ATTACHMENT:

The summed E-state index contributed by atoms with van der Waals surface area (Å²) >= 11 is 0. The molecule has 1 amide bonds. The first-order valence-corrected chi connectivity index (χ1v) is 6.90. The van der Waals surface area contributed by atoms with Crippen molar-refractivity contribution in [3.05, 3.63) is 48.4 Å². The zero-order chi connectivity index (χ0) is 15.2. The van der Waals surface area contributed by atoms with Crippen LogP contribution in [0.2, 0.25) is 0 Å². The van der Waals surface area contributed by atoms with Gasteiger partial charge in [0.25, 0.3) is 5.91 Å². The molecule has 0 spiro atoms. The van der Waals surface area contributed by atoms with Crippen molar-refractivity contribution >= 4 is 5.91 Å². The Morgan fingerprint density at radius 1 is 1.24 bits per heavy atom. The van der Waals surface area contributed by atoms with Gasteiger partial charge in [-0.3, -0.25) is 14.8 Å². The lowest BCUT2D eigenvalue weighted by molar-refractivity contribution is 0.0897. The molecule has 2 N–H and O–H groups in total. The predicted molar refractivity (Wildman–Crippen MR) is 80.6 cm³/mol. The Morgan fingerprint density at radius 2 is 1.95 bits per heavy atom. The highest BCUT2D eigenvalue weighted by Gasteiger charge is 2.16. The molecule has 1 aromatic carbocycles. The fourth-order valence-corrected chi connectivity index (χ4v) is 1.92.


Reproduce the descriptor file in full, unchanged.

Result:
The summed E-state index contributed by atoms with van der Waals surface area (Å²) >= 11 is 0. The molecule has 1 amide bonds. The first-order valence-corrected chi connectivity index (χ1v) is 6.90. The van der Waals surface area contributed by atoms with Crippen molar-refractivity contribution in [3.05, 3.63) is 48.4 Å². The zero-order chi connectivity index (χ0) is 15.2. The van der Waals surface area contributed by atoms with Crippen LogP contribution in [0.2, 0.25) is 0 Å². The van der Waals surface area contributed by atoms with Gasteiger partial charge in [0.25, 0.3) is 5.91 Å². The molecule has 0 spiro atoms. The van der Waals surface area contributed by atoms with Crippen molar-refractivity contribution >= 4 is 5.91 Å². The Morgan fingerprint density at radius 1 is 1.24 bits per heavy atom. The van der Waals surface area contributed by atoms with Gasteiger partial charge in [-0.3, -0.25) is 14.8 Å². The lowest BCUT2D eigenvalue weighted by molar-refractivity contribution is 0.0897. The molecule has 2 N–H and O–H groups in total. The predicted molar refractivity (Wildman–Crippen MR) is 80.6 cm³/mol. The Morgan fingerprint density at radius 2 is 1.95 bits per heavy atom. The highest BCUT2D eigenvalue weighted by Gasteiger charge is 2.16. The molecule has 1 aromatic carbocycles. The fourth-order valence-corrected chi connectivity index (χ4v) is 1.92.